The return trip would be timed to reach San Diego no later than 9:00am. All Amtrak would need is two loco's, two sleeper car consists, some cleaning staff and trackage rights - arguably the hardest nut to crack. The train doesn't have to be fast, but good on-time performance is essential, especially on the return leg. Passengers will need to show up at their jobs on time.

Anonymous said...

One thing this bill shows is how important that a true multi-year funding bill for HRS comes about. look how much the numbers changed
and how much whining about "pork"
Our system will need 2-3 billion for 6 years straight..that will never fly as our project would become a lighting rod for there attacks

Rafael said...

@ yeson1a -

you forget that three Republican Senators did break ranks with the presently irrational GOP leadership. They will be pariahs in their own caucus for a while and, Dems will court their votes for future bills.

Ideally, the President would seek to lock in their votes by negotiating a formal coalition agreement with them, valid through end of year 2010. After the mid-terms, the balance of power in the Senate may shift. About half a dozen Republican senators have already indicated they will not be seeking re-election.

crzwdjk said...

Rafael: from your statements it's not clear to me if you actually know where the rail lines are in Southern California. Basically, there's the ex-Santa Fe line from San Diego, which splits at Orange, with one branch going north-west, and one going north-east, both joining the BNSF transcon line, which runs from LA to San Bernardino via Fullerton and Riverside. There's also the Metrolink San Bernardino Line, which runs directly from LA to San Bernardino via Claremont, but it has significant commuter traffic during rush hours, and is basically at capacity. And if you are looking to run a viable sleeper train service, the ideal travel time is 8-9 hours. You get on the train, go to sleep, and when you wake up, you're there. With some reasonable assumptions on travel time and schedule padding, the San Diego-Santa Ana-Riverside-San Bernardino-Barstow-Las Vegas route takes roughly eight and a half hours.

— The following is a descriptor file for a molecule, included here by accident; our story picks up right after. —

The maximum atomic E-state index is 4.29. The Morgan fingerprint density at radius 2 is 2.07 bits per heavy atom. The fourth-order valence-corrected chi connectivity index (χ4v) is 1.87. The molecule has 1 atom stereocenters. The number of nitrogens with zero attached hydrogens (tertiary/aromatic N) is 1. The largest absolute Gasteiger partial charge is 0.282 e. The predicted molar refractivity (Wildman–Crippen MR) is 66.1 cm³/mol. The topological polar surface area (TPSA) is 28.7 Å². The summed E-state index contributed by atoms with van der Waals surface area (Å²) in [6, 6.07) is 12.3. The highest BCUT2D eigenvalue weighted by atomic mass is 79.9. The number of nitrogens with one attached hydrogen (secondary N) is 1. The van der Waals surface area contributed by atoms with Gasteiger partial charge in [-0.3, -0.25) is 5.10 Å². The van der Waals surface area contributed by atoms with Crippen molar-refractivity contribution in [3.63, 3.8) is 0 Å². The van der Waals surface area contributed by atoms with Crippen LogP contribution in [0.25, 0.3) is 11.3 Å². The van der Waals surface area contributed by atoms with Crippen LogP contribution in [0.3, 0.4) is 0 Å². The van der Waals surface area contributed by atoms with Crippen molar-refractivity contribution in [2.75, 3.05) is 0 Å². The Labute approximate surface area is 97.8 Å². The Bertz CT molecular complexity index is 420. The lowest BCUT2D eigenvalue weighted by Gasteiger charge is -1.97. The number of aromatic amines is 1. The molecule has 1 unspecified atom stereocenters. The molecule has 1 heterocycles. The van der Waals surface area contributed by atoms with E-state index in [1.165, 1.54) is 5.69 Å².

crzwdjk said...

Rafael: I'm also not sure that PTC is quite as strictly needed for all passenger operations as it's being made out to be. Despite the fact that the Long Island Railroad was a pioneer with their Automatic Speed Control, the outer branches of the LIRR were operated with manual block and train orders at least into the early years of this decade, and that worked quite well. I also worry that they're not taking into account such globally accepted practices as overlaps beyond signals (so that there's some margin for stopping the train even if it passes a red signal), and flank protection, which would have among other things prevented the Chase, MD crash. But now we have a mandate to install a PTC system, presumably of a brand new variety tried only on a few freight lines, nationwide. I'm sure the signal vendors are all quite happy about this.

Rafael said...

@ arcady -

actually, I have studied where the existing rail lines run in Southern California. Check out Metrolink's Riverside line.

The route I suggested might well take 11 or so hours from San Diego, but only about 8.5 from Los Angeles. Considering that the destination is Las Vegas, I figure those San Diegans who would rather ride on a sleeper train than fly aren't going to change their minds just because it takes a little longer to get there.

But ok, if there is enough demand, it might be possible to run one train from Chatsworth via Burbank and LA US and another from San Diego via Orange and Corona, possibly joining up into a single train in San Bernardino.

Rafael said...

@ arcady -

afaik, HR 2095 did not spell out any specifics on the PTC system(s) that will be used. Obviously, they should all be interoperable and effective in preventing train-on-train collisions. Ensuring that they are is the FRA's job.

It's time to stop trying to run America's trains on a shoestring budget. Humans can and do make mistakes, so it's unwise to rely on them just because that's almost always good enough. Other developed nations have managed to install similar safety measures, e.g. ETCS level 1 in most of Western Europe's network and ATC in Japan. I believe ATCS is in service on the NEC.